Finding the River Niger, Part 1: The Early Years
The early history of Nigeria is nearly a chronicle of the “discovery” of the river from which it took its name, even though it only winds partly through the country. From the creation of Lagos to the formation of the northern and southern halves of Nigeria, down to the subsequent amalgamation of both, the river played a crucial role in policy decisions arrived at by colonial administrators. Perhaps, this is because the second half of exploration of the river’s mouth following the death of Mungo Park at Bussa in the early 19th century took place exclusively in what became modern-day Nigeria, or it could be because trade with the interior lands in Nigeria started with the river as the main conduit. Whatever the case, the mid-nineteenth century ushered in a flurry of activities on the river and sooner a nation began to crystallize. Its course charted, brigs sailed from one end to the other trading in cotton, palm oil and ivory, as the first hints of colonial interests began to emerge. Only a hundred years earlier, however, knowledge about the river in the Sudan was as good as fairy tale among white adventurers; scant was an understatement. And even earlier, the river sparked no more than fleeting interest in comparison to other great rivers of the world, like the Nile on the east.
The first records supposed by some historians to refer to the Niger appeared in the writings of no less a person than Herodotus, an early historian from Greece, who lived in the fifth century and wrote extensively on a number of historical subjects. Writing in his historical compilation, Herodotus narrated a story told to him by the Greeks of Cyrene, who in turn got it from Etearchus, King of the Ammonians, regarding some young men on an expedition who travelled in the deserts and came upon a city by a river flowing towards the rising sun. The king “conjectured” it to be an extension of the Nile; Herodotus, on his part, felt the king’s position was not unreasonable. Today, we know this is not the case. But such was the influence of the Nile in ancient times that one can almost forgive Herodotus and “his” king this error, if the account is true. The Nile, eternal and endless, enjoyed innumerable mentions in ancient history and, without doubt, made a stout impression on those familiar with it. Many years after, it would still be supposed by not a few historians that major rivers in the interior of Africa derived from the Nile.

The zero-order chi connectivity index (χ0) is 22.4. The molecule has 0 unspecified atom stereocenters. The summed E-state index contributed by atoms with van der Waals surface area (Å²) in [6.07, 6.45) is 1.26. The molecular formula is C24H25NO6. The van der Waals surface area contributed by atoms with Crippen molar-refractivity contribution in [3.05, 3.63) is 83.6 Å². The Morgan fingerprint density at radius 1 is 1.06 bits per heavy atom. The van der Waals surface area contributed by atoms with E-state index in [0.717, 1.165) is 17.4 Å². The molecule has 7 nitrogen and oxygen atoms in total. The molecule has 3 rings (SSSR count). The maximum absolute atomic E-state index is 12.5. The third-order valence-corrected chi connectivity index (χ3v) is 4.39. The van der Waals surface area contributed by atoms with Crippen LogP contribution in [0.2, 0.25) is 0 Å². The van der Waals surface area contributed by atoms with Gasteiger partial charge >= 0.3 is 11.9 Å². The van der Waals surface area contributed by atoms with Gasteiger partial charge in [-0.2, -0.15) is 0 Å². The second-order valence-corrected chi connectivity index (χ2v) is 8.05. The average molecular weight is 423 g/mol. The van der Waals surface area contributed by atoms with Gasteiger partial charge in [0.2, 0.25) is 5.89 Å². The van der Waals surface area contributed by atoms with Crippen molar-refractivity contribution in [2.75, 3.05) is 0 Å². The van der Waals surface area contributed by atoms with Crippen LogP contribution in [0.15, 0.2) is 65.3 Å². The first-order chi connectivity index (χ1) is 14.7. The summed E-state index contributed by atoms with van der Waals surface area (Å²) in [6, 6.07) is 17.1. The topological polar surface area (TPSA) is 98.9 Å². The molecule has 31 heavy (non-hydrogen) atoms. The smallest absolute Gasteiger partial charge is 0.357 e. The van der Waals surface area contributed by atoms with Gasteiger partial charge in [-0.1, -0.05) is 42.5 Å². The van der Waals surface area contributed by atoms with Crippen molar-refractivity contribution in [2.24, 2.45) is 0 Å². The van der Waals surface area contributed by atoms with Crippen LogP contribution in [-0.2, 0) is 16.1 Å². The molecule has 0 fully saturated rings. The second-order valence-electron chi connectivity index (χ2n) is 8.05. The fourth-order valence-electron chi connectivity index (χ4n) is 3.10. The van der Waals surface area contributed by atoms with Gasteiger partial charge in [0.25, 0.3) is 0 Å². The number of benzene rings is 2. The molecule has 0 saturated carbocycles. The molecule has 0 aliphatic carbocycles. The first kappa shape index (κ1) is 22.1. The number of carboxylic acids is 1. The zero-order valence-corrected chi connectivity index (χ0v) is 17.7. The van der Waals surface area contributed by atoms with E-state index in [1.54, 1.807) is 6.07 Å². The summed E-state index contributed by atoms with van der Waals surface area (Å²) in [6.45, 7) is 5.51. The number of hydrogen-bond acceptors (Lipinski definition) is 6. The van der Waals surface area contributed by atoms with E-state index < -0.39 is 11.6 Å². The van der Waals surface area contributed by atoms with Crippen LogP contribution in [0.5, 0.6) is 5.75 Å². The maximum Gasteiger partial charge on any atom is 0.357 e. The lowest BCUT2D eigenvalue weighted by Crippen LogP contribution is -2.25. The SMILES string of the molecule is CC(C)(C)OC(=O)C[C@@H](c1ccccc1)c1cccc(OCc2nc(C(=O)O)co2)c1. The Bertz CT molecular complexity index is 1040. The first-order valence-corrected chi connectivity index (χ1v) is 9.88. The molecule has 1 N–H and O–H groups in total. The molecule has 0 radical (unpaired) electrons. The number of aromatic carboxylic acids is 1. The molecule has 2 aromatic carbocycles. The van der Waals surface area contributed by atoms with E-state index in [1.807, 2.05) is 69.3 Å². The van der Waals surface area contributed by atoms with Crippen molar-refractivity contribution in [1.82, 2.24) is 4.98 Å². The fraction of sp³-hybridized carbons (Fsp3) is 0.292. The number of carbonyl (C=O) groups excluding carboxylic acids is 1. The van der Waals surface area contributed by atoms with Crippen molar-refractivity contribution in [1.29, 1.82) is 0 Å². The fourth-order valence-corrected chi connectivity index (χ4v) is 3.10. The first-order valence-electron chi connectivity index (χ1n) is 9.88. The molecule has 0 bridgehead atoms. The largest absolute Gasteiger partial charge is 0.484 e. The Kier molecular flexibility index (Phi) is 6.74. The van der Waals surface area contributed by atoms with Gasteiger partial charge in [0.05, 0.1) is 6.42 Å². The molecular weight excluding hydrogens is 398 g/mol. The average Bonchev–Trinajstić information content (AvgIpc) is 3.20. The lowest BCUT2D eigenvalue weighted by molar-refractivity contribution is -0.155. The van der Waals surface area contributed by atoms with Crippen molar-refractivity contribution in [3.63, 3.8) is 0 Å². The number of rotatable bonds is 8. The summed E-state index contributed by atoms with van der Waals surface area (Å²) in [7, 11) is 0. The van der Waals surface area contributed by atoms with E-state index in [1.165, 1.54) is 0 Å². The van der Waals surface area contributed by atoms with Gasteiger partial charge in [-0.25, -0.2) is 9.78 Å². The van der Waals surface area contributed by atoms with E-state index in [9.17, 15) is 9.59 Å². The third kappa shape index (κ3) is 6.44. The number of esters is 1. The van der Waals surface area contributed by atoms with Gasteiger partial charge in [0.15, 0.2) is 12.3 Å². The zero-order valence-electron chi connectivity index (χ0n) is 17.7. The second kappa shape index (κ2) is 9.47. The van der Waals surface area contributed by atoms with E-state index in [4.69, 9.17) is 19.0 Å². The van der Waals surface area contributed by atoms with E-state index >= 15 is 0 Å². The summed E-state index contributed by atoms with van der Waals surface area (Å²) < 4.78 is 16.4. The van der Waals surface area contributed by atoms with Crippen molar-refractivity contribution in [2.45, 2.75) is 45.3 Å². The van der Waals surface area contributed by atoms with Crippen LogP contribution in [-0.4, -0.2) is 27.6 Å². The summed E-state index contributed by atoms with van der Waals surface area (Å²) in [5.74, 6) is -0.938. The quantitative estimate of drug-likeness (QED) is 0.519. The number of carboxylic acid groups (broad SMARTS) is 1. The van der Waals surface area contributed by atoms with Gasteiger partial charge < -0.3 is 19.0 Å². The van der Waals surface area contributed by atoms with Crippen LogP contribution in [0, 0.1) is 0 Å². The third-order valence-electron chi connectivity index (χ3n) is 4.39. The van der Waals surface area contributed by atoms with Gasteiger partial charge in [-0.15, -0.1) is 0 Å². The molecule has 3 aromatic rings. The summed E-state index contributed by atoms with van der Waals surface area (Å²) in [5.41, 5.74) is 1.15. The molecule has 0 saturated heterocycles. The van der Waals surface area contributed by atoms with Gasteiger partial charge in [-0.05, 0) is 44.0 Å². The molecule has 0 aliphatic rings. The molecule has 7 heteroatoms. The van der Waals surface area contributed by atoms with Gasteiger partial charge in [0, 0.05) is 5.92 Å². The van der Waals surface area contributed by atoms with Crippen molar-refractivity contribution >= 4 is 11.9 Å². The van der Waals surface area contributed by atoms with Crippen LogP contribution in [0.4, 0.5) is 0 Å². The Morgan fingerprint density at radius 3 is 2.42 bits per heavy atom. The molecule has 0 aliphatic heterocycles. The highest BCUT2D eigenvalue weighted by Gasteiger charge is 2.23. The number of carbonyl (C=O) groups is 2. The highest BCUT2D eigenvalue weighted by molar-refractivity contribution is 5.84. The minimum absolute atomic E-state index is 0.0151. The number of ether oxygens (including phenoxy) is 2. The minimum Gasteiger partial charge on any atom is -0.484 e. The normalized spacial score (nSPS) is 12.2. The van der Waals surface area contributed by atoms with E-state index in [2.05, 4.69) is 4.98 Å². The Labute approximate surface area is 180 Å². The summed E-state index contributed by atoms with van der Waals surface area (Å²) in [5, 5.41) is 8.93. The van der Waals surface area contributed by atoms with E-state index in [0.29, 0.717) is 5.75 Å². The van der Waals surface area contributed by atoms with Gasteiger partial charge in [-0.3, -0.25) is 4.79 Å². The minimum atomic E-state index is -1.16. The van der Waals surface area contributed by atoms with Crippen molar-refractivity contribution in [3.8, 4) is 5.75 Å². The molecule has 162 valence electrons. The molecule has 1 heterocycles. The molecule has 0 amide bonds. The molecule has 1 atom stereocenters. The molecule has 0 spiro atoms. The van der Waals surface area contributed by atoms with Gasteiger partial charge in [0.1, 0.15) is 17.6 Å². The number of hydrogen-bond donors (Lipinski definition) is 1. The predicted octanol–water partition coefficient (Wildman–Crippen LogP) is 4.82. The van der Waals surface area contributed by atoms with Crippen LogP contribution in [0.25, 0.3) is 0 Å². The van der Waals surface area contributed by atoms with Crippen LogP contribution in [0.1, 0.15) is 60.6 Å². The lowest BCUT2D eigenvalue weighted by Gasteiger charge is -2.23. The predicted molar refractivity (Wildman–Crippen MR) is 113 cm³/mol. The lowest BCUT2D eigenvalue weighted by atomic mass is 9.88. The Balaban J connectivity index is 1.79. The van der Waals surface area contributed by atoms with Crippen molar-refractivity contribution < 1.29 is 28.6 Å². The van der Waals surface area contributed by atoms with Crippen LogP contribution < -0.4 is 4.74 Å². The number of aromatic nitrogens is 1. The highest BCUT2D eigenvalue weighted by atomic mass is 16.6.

Today, scholars have quite assuredly dismissed of this supposition that these young Nasamonian men came upon this great West African river. They have maintained rather that, in correctly interpreting Herodotus, the young men, if the historian’s fourth person account is to be believed, might have come upon areas around the Atlas housing rivers and cities, some of which conveniently fit the description given by the venturous men.
A host of allusions to rivers in West Africa followed from a number of classical writers from Vitruvius to Martianus Capella, with many demonstrating pure confusion in their accounts of the River Niger: an excusable, but pitiable scenario, as the interior of Africa itself was scarcely unknown to strangers from the west. Strabo demonstrated paucity of knowledge and unabashed inconsistency in writing, having no qualms about citing conflicting testimonies regarding the “interior” rivers. Pliny referred to a river called Ger, or in some manuscripts Niger, but which has been dismissed as one of the streams flowing from the southern side of the Atlas. Ptolemy, writing later around A.D. 150, went into a bit more detail awash with longitudes and latitudes, and did mention the “Gir” and the “NiGir.” Regarding both, however, he diverted from the opinions of others who thought these rivers in the interior were tributaries of the Nile, advancing the notion instead that they were two great rivers in the interior. Hence, Ptolemy’s is generally regarded as the most accurate of all the ancient geographers who took up this topic. Sometime afterwards, the name “Niger1” came to describe a great river straddling some region of West Africa, even if those who took up this subject of investigation had no inkling exactly where the river took its source and where it dumped its water.
1 In a strange twist, where language turns on itself, the name “Niger” or “Ger” may have indeed denoted “river” to the many natives who lived around the rivers in Sub-Saharan Africa. Ptolemy’s use of the words “Gir” and “NiGir” were by no means original names for any particular river; they were more adapted words from locals who referred to the rivers in generic terms. In Barth’s Travels in Central Africa, for instance, the doctor noted that east of Timbuktu the Niger was called Eghirreu, which is merely a term for any river. It has also been revealed that Gir, Niger or Nigris (another name often used for the Niger in ancient geography) are all derived from the Berber or Libyan ger, guir, and djir, which means “a running stream.” The Berber people live in the deserts of the Sudan and in areas through which the Niger finds its path. C.K. Meek also advanced that “the Buduma word for river is njer and that gera and ngira were roots for river in many African languages.” The Budumas live in the areas of Lake Chad cutting across Chad, Cameroon and Nigeria. So, while the river may now carry the name of Niger, its name could have been derived from a root present in any of the languages of the peoples living around it.